When it was pointed out to a conservative Cabinet minister that crime rates in Canada were falling and had been for a couple of decades, his response was classic. Unreported crime is on the rise! Isn’t that brilliant? Since unreported crime cannot be measured in any real way it could be said to be increasing exponentially. Who could prove otherwise?
Therein, you have the core of the Conservative attitude toward crime and society. The world is a dangerous place and if you only knew how dangerous you’d do like me — you’d cower under your bed or in a closet somewhere.
Conservatives apparently love crime. And why not? After the myth of their economic management competence, crime is their biggest vote getter. It stimulates their base (in untold and unreported ways I’m sure) and pushes those who might otherwise find their policies reprehensible to consider voting for them.
People like to be afraid apparently.
Of course, conservatives really hate criminals. They are not alone — I’ve yet to see a normal person who loves them (though some abnormal people do) but some of us are moved by compassions and don’t see every law-breaker as simply a product of unmitigated evil. Some of us see crime as a nuanced thing where factors like racism and poverty come into play. Where education and social supports might be more effective at reducing crime rates.
But that’s just it. In their black and white world, Conservatives don’t want to prevent crime they merely want to punish it. Why else would they cancel a program that has been proven effective at stopping sex offenders from re-offending? Why would they reduce the number of spiritual advisers (non-Christian ones anyway) in prisons? Why would they insist that overcrowding and the use of solitary are not problems? Because they want to punish people and not reduce crime.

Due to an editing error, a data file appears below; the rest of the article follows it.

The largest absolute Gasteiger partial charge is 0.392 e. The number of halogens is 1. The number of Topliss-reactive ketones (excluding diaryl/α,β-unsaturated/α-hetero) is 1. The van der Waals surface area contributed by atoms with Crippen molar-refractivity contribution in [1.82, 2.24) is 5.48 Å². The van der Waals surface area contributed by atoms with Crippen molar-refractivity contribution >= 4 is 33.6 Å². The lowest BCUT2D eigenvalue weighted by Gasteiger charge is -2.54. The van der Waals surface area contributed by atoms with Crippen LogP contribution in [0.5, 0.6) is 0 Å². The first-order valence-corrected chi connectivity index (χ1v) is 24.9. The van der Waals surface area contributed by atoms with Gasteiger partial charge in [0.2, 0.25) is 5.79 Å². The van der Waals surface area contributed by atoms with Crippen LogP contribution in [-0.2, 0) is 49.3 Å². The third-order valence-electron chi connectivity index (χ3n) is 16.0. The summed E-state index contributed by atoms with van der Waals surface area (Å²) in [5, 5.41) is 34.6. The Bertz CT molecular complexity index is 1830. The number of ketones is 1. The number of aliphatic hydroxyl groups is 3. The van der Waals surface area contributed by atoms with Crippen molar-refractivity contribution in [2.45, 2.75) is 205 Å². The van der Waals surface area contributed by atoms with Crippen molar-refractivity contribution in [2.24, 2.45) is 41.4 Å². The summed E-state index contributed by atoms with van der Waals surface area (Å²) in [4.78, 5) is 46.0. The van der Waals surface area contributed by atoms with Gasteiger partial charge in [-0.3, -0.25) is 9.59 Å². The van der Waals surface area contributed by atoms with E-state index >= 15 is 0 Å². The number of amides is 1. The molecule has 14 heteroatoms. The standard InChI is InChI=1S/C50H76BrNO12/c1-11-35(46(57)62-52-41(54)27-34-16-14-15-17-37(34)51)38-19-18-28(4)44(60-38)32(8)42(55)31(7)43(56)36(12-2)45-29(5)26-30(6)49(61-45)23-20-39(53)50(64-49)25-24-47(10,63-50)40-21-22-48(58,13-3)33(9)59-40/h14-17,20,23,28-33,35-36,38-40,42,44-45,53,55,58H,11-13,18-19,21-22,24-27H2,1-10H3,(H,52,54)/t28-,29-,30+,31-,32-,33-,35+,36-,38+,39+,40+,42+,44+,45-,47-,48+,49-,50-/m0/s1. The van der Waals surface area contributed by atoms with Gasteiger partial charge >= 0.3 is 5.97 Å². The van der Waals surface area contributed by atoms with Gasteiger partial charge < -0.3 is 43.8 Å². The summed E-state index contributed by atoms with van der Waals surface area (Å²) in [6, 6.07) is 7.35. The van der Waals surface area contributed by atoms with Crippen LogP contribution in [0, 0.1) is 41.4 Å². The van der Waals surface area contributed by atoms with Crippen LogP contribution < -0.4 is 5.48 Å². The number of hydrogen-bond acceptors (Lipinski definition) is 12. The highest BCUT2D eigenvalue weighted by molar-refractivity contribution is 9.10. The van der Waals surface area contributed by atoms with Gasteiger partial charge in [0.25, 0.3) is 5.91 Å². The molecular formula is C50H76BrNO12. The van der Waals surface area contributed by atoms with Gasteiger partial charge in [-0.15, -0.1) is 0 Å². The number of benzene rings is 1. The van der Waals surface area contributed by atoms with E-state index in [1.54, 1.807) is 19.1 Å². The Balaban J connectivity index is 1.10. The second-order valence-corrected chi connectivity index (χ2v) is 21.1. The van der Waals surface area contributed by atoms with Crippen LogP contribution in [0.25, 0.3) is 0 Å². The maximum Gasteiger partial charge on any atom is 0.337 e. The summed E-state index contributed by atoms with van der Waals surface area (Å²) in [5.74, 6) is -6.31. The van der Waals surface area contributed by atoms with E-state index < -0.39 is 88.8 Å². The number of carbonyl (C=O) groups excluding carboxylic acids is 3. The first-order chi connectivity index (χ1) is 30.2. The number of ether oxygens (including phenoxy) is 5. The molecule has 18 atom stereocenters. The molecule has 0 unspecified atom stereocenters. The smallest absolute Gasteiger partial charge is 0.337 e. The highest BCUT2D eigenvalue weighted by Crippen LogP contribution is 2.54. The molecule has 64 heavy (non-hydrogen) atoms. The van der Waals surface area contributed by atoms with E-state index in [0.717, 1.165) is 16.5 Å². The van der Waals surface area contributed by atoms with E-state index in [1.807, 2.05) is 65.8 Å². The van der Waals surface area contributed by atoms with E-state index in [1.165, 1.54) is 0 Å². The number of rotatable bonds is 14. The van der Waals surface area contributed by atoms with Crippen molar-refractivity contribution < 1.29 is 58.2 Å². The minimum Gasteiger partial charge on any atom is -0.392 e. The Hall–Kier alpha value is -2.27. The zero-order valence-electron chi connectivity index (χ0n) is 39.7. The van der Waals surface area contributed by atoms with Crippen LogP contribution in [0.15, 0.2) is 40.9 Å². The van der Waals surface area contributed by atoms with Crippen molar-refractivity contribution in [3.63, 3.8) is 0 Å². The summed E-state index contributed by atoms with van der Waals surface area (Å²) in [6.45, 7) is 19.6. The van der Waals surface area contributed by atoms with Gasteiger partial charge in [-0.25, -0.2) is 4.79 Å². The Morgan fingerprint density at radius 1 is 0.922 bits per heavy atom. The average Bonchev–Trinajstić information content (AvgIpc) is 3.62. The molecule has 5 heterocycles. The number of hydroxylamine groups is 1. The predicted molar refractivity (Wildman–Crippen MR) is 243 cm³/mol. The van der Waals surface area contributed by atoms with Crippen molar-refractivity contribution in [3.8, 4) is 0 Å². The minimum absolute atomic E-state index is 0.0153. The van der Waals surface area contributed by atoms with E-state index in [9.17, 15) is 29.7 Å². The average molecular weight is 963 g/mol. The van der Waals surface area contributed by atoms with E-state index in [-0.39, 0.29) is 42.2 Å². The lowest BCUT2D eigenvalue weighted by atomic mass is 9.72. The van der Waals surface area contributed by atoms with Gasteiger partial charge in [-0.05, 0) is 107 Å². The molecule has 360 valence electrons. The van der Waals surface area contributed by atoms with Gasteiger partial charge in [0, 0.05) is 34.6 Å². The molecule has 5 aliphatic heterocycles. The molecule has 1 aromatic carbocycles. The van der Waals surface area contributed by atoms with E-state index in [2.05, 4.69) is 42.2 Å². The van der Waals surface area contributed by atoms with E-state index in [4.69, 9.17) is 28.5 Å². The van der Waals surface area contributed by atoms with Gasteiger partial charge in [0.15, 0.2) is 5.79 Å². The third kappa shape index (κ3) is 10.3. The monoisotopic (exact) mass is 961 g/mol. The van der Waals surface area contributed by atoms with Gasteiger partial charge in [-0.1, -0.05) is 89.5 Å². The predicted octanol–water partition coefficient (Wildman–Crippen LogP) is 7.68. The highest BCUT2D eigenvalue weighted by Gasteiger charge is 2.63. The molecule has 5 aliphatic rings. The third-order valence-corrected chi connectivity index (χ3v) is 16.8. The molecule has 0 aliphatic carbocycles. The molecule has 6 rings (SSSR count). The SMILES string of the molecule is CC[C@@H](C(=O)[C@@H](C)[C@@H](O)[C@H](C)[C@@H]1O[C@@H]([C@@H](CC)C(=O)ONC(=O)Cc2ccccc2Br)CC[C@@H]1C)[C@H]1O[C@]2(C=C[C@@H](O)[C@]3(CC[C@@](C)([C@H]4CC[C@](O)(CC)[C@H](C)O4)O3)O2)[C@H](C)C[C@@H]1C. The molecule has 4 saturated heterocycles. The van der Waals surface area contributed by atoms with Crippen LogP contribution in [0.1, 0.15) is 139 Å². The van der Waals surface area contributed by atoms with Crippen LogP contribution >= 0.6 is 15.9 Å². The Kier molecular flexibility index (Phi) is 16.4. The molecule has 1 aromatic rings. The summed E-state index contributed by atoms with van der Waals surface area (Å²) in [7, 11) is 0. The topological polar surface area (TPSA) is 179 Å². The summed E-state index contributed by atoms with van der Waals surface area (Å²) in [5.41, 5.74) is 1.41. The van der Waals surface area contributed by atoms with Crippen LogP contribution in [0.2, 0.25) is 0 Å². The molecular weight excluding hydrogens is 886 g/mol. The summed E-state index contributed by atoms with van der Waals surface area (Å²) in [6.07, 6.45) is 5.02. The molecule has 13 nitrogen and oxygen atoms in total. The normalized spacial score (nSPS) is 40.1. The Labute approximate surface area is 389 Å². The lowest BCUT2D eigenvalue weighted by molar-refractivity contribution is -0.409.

You don’t have to be tough on something that doesn’t exist, do you? No votes in falling crime rates so Conservatives will continue to build more prisons while doing nothing to actually reduce the likelihood of people turning to crime. Pretty much how they intend to fight radicalization of young people to any number of terrorist (or in the case of neo-Nazis, non-terrorist) activities.
While, personally, I don’t have a big problem with extending the sentences of the most perfidious of criminals — within the limits of the constitution and taking into account the increased risk to prison guards when you have large numbers of no-hopers in jail — I don’t agree with almost every other aspect of the so-called tough on crime agenda — like minimum mandatory sentences — that they put forward.
Why? Because, over and over again, it has proven to be a failure. It doesn’t work — either to reduce crime or to prevent people from re-offending.
Because, unlike conservatives, I want to be tough on crime as well as criminals.
But that’s ten minutes.